The purpose of such thoroughness was to leave no doubt about what happened and who was to blame. Certainly, David Cameron's performance today made it clear that he believes the account to be definitive. His stance will make some of his own Conservative backbenchers uncomfortable. There is more than one former army officer serving as a Conservative MP. Cameron's unwillingness to offer immunity to any army personnel to legal charges arising from the report's findings won't have pleased them. At the very least, it is clear that some soldiers perjured themselves in their testimony. More damning are Saville's findings that all of the dead were unarmed and posed no threat to the soldiers at all. Saville's report shows some were effectively executed on the spot.
Saville also deals with the big question on the Unionist side of the ledger: What was Martin McGuinness doing that day? Today McGuinness is deputy first minister of the Northern Ireland Assembly, the legislature set up by the Good Friday Agreement. On Bloody Sunday he has admitted he was second in command of the Derry Brigade of the IRA. Cameron told the House of Commons that Saville said, despite the "probability" that McGuinness was armed with a submachine gun, he never gave any indication of using it.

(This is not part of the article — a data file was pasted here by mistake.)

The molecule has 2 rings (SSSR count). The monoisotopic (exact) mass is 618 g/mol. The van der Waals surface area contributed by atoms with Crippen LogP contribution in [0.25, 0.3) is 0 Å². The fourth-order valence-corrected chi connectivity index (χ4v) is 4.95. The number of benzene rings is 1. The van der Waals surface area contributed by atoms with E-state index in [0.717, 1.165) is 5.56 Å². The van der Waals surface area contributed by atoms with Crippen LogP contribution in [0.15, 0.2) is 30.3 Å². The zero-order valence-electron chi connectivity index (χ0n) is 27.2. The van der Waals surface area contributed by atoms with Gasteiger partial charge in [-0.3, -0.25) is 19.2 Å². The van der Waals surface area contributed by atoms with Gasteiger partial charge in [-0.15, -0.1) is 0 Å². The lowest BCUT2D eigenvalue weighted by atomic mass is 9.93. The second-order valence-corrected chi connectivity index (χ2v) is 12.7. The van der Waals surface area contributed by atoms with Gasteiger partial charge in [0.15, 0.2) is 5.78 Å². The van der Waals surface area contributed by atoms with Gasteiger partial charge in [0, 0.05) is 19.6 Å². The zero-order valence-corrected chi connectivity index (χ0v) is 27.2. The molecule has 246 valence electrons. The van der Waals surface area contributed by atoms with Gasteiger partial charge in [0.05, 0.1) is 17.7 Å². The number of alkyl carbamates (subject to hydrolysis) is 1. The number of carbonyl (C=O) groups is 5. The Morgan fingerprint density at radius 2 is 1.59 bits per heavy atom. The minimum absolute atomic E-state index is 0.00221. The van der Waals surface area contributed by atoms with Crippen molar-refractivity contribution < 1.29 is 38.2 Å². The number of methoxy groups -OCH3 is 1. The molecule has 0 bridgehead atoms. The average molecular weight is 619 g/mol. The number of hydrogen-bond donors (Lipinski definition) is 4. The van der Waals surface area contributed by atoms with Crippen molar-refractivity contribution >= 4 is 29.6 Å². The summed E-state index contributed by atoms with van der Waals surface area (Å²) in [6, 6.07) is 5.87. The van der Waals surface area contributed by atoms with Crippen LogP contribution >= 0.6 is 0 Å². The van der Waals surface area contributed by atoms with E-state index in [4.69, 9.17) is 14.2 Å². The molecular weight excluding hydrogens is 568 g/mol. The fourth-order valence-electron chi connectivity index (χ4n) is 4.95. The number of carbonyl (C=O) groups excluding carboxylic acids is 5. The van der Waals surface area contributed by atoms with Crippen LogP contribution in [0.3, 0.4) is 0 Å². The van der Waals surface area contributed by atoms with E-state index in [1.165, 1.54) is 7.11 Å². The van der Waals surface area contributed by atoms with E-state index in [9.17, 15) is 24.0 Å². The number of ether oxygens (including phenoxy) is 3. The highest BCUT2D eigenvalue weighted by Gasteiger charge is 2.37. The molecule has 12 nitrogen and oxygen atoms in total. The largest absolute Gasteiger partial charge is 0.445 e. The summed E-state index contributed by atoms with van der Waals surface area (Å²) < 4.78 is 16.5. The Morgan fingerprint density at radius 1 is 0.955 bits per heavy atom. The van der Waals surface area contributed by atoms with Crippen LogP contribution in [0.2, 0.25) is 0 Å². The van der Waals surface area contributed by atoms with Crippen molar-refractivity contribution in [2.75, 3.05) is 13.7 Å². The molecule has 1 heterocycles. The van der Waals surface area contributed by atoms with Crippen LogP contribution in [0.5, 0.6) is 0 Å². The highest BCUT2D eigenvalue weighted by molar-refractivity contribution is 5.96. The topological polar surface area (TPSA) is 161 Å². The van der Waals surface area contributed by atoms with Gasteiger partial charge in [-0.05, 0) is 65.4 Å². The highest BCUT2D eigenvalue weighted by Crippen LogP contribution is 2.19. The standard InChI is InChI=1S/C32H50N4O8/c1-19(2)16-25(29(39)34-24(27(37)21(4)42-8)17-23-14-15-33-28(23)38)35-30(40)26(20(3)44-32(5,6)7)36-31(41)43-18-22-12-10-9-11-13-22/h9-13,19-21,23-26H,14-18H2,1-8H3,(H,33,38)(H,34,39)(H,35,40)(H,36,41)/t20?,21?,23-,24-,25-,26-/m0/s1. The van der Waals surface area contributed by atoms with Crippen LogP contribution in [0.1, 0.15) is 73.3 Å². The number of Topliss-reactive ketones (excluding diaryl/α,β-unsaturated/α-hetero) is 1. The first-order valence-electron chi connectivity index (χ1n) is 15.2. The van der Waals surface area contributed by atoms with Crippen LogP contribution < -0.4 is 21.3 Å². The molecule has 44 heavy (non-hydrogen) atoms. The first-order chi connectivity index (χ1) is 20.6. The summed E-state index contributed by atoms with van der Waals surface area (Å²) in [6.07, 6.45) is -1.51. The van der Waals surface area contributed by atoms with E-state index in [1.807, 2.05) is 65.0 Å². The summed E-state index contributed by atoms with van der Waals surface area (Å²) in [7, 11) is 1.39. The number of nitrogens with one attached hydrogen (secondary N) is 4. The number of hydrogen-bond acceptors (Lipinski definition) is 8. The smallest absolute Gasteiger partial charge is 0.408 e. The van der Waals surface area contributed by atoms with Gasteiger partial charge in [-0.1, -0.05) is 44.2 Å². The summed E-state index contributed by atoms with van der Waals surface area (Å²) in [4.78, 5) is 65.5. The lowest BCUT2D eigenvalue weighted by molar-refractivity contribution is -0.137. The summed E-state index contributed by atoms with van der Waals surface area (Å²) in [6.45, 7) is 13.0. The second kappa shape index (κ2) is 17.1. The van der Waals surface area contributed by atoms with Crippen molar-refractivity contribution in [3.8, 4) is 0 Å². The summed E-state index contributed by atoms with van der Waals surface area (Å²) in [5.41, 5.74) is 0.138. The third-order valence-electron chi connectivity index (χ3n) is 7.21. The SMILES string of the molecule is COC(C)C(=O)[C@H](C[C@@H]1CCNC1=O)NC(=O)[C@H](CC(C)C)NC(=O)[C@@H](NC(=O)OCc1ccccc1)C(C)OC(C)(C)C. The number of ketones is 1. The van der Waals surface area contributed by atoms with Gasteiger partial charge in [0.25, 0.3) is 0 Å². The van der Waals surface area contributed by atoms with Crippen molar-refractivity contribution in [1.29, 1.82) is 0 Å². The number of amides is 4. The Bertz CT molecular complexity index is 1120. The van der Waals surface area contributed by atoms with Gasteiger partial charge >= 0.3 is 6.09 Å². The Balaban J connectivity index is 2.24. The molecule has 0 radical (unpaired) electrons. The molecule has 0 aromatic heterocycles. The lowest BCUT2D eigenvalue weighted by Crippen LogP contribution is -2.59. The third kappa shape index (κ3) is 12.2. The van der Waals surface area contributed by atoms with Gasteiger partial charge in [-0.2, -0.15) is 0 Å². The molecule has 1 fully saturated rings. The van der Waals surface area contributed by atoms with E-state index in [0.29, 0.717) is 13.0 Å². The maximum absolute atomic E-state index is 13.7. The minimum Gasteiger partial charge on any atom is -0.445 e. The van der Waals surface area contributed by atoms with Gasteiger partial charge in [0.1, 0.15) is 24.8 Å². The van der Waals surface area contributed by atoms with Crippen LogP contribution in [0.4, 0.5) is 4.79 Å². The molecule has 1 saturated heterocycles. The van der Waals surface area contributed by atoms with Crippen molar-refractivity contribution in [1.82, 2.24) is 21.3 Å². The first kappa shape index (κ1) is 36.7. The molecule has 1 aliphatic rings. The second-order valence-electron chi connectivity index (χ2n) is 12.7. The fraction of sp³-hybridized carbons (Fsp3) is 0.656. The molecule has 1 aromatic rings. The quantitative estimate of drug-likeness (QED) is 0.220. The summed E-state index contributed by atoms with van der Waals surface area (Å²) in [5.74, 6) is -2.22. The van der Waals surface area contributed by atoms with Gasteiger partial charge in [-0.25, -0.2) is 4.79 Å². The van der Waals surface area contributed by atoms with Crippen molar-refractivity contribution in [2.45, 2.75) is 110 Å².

So what next? Whether prosecutors in Northern Ireland choose to bring charges against anyone is open to question. The Saville Report says, "Bloody Sunday was a tragedy for the bereaved and the wounded, and a catastrophe for the people of Northern Ireland." Will more decades of prosecutions do any more than extend the catastrophic martyrology of Bloody Sunday?
Cameron closed his remarkable speech by saying "we must never forget or dismiss" the past but "we must also move on."
Moving on has never been a part of life in Ulster. Those who could understand the concept "move on" — Protestant and Catholic — did precisely that and over the centuries left Ireland altogether, mostly for the United States. Those who remain in Northern Ireland are descended from people constitutionally incapable of forgetting. As for forgiveness, well that depends on their interpretation of scripture.
Cameron can only hope that his unprecedented words, "On behalf of the government, I am deeply sorry," will create an unprecedented degree of acceptance and new trust in their government from the people of Derry and the Bogside.